These were the words used by Australian magazine Cleo to describe the conditions of the puppy farms and pet shops here and in Australia.
The investigative piece in the October issue went viral, shared online by animal activists and picked up by other publications Down Under.
The writer Rosie Squires made the allegations that Australian puppy farmers are making thousands of dollars selling dogs to pet shops in Singapore, where the animals are "forced to live in squalor and confinement".
The trouble is: Ms Squires did not visit these places herself. Nor did she make the trip to Singapore.
Instead, the main source for her story was based on the findings of Australian humane group Oscar's Law. The organisation fights for the end of puppy mills and promotes the adoption of rescue dogs, When approached, Ms Debra Tranter, 47, founder of Oscar's Law, told The New Paper that the group visited "all the puppy farms and pet shops located at Pasir Ris Farmway 2".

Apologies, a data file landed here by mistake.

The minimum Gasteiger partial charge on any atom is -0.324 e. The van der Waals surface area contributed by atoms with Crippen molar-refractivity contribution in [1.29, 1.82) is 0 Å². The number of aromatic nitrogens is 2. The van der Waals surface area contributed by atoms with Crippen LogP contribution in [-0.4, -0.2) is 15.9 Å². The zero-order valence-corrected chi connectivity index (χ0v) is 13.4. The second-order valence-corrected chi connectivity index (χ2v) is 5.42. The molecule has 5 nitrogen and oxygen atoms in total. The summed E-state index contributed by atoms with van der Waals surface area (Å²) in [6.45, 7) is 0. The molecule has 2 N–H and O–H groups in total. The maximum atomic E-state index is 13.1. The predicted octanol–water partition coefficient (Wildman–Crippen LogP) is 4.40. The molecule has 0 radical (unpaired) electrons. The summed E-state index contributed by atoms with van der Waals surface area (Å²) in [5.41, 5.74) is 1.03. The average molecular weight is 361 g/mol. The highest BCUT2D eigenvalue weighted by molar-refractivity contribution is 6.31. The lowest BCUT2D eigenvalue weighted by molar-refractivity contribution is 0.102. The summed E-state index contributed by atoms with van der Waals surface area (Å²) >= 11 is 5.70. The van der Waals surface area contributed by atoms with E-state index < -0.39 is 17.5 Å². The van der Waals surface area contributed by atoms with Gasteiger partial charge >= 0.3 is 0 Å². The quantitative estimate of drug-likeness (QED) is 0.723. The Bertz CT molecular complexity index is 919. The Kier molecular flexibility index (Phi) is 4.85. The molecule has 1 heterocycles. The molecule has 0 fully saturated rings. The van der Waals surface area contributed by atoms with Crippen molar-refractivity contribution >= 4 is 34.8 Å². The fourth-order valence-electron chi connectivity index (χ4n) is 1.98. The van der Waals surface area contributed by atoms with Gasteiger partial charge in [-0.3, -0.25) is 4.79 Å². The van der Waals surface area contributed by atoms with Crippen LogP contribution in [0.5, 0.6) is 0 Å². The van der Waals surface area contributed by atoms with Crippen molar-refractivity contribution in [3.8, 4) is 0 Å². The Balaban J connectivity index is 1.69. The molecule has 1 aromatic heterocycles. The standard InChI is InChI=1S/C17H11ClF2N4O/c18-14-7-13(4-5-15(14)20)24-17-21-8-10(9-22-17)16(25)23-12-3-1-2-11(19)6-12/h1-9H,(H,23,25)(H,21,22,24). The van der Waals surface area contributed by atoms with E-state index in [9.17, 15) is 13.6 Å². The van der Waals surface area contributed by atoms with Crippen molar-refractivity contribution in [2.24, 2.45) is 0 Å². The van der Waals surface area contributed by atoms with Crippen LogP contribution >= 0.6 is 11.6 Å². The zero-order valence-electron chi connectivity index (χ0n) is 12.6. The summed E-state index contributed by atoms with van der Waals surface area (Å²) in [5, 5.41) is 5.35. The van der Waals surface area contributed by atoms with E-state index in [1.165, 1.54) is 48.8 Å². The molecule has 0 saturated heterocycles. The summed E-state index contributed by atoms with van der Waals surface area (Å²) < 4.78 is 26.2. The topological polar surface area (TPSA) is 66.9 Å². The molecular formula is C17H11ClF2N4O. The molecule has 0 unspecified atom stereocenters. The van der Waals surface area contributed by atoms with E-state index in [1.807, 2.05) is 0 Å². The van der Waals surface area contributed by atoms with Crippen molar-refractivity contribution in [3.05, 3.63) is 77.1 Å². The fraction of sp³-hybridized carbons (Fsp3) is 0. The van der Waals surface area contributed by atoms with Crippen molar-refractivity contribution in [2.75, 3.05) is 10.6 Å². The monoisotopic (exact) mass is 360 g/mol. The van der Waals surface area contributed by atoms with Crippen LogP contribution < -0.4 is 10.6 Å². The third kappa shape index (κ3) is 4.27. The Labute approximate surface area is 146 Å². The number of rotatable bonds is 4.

"The bigger ones like Ericsson Pet Farm and Pet Movers were very clean.
"However, the puppies were kept in glass cages with wired floors.
"At Ericsson, the puppies had no water at all and the heat was stifling," she said, adding that the Cleo report is "a fair reflection" of what she saw during her group's investigations in August.